The Arizona House of Representatives is considering a bill that would mean a couple's cryopreserved embryos could still be used by one of the parties if they split.
Studies in humans and animals have found that certain antihistamines may affect testicular function in males.
A review of research on the topic, published in the journal Reproduction, found that in animal studies, antihistamines were likely to affect the production of male sex hormones in the testes. This could lead to altered morphology and decreased motility of sperm, as well as a lower sperm count.
British people are largely in favour of using genome editing to prevent inheritance of genetic disorders, according to a survey by the Royal Society.
The development of improved methods for editing DNA mean a wider range of applications are now available to treat and cure serious diseases. The public's views on whether these technologies should be used in a clinical setting have, until now, been largely unknown.
A person's death need no longer spell the end of his or her future reproductive possibilities. A dead or dying person can have their reproductive tissue removed to enable someone else to have a child.
A corkscrew-like structure in the tip of sperm tails has been identified by researchers at the University of Gothenburg, Sweden. Researchers think the structure could help sperm to swim quickly and in the right direction.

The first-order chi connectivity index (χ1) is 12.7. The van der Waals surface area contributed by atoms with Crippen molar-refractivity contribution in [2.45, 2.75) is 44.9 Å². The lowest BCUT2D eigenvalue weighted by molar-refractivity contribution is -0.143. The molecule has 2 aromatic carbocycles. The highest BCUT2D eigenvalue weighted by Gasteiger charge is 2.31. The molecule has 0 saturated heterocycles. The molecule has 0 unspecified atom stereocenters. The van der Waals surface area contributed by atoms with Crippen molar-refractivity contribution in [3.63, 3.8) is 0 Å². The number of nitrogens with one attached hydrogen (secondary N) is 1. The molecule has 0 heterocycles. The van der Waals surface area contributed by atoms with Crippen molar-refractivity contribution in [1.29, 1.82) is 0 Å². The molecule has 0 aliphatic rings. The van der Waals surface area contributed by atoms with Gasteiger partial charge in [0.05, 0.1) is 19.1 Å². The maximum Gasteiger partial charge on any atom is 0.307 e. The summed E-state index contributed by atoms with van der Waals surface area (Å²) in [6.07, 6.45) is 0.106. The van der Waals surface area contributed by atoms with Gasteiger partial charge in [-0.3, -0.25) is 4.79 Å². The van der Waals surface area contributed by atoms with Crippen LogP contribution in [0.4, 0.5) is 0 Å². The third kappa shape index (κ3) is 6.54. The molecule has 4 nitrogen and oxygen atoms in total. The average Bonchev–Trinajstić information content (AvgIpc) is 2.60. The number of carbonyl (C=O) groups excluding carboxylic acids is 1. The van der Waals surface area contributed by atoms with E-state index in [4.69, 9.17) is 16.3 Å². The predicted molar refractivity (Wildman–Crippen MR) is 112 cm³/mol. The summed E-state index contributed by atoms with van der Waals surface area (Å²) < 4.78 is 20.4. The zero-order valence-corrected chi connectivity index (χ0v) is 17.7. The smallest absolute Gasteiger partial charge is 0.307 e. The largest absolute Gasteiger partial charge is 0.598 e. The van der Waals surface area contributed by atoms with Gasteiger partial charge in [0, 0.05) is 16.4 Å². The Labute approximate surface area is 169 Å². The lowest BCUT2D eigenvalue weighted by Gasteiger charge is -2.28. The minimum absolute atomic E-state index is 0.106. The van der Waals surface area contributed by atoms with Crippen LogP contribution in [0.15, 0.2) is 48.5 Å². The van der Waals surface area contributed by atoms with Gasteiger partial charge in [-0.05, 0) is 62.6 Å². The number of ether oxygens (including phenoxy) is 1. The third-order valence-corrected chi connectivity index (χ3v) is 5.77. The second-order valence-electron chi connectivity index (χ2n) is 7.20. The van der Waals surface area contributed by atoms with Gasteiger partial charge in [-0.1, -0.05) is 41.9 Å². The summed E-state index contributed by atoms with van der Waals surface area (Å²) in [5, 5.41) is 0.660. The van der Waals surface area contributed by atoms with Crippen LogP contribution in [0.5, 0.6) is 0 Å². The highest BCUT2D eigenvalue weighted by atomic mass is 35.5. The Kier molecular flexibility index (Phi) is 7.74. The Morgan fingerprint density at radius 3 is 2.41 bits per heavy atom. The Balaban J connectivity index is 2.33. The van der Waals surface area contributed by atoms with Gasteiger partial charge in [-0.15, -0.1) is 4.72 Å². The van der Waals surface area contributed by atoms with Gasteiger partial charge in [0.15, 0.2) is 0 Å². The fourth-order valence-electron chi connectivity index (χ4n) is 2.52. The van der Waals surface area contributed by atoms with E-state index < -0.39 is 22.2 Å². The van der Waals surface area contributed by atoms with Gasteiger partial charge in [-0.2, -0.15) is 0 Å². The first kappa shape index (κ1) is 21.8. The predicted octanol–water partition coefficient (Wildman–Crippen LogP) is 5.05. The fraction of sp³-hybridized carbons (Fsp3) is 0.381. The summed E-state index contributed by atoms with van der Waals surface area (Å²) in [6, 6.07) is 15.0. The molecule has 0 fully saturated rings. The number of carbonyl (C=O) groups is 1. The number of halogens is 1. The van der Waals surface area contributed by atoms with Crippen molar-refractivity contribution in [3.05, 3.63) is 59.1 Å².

Scientists have successfully grown sheep embryos containing human cells, taking a step towards a method for growing human organs in animals for transplantation.
A father's stress levels can affect the brain development of his offspring, new research has found. The study, carried out in mice, found that greater levels of stress around the time of conception resulted in offspring with a reduced stress response. Lowered stress response has been linked to a number of disorders, including post-traumatic stress disorder (PTSD) and depression.
Women using short-acting asthma inhalers took longer to become pregnant than women using long-acting inhaled asthma medications and those without asthma, researchers from the University of Adelaide in Australia, have found.
Researchers have grown fully developed human eggs in the laboratory for the first time. The team, led by Professor Evelyn Telfer at the University of Edinburgh, UK, was able to replicate the maturation process of human eggs outside the body. Previously, this had only been achieved using mouse eggs.
The University Hospital Brussels (UZ Brussel) Centre for Reproductive Medicine (CRG) and CooperSurgical fertility companies have formed a new strategic partnership, that aims to improve outcomes for couples and individuals who wish to become pregnant.